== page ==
The high priest was the supreme religious leader of the Israelites. The office of the high priest was hereditary and was traced from Aaron, the brother of Moses, of the Levite tribe (Exodus 28:1; Numbers 18:7). The high priest had to be “whole” physically (without any physical defects) and holy in his conduct (Leviticus 21:6-8).
Because the high priest held the leadership position, one of his roles was overseeing the responsibilities of all the subordinate priests (2 Chronicles 19:11). Though the high priest could participate in ordinary priestly ministries, only certain functions were given to him. Only the high priest could wear the Urim and the Thummin (engraved dice-like stones used to determine truth or falsity). For this reason, the Hebrew people would go to the high priest in order to know the will of God (Numbers 27:21). An example of this is when Joshua was commissioned by Eleazar, the high priest, to assume some of Moses’ responsibilities (Numbers 27:21). In the New Testament, we find a reference to the high priest having the gift of prophecy (John 11:49-52).
The high priest had to offer a sin offering not only for the sins of the whole congregation, but also for himself (Leviticus 4:3-21). When a high priest died, all those confined to the cities of refuge for accidently causing the death of another person were granted freedom (Numbers 35:28).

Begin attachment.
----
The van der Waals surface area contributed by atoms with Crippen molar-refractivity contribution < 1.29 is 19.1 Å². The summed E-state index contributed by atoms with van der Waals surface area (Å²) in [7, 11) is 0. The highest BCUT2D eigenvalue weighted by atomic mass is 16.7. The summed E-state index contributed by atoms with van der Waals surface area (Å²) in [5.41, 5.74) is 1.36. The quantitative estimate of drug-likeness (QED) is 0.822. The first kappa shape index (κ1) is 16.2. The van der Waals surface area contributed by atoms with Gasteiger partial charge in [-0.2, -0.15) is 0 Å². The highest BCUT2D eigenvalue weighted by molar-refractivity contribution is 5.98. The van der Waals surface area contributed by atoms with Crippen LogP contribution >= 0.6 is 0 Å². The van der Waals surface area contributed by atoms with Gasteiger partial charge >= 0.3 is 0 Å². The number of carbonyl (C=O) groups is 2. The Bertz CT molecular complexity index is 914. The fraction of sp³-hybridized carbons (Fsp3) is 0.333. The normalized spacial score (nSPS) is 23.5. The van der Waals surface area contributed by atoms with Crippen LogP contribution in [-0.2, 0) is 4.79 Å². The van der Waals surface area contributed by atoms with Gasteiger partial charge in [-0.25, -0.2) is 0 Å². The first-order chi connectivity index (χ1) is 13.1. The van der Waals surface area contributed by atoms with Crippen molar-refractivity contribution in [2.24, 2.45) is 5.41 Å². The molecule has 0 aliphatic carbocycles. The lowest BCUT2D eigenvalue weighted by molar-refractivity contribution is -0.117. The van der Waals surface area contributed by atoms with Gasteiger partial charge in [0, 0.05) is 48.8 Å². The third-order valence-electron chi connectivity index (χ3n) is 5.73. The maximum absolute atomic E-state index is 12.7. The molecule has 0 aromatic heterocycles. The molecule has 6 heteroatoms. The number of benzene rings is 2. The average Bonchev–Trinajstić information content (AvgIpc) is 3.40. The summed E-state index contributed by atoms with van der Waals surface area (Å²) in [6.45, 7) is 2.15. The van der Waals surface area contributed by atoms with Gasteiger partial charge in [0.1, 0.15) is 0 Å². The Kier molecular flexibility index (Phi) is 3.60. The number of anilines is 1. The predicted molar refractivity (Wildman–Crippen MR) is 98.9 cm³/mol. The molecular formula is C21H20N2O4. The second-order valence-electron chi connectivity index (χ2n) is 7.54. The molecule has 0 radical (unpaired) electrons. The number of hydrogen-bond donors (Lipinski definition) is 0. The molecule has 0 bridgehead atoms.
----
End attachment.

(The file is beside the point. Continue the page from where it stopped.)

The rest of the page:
The most important duty of the high priest was to conduct the service on the Day of Atonement, the tenth day of the seventh month of every year. Only he was allowed to enter the Most Holy Place behind the veil to stand before God. Having made a sacrifice for himself and for the people, he then brought the blood into the Holy of Holies and sprinkled it on the mercy seat, God’s “throne” (Leviticus 16:14-15). He did this to make atonement for himself and the people for all their sins committed during the year just ended (Exodus 30:10). It is this particular service that is compared to the ministry of Jesus as our High Priest (Hebrews 9:1-28).
In understanding the role of the high priest, we can better comprehend the significance of Christ offering Himself for our sins once for all (Hebrews 9:26; 10:10, 12). Through Christ’s sacrifice for us, we are sanctified and set apart for Him. By entering God’s presence on our behalf, Christ has secured for us an “eternal redemption” (Hebrews 9:12). As Paul has written, “For there is one God, and there is one mediator between God and men, the man Christ Jesus” (1 Timothy 2:5).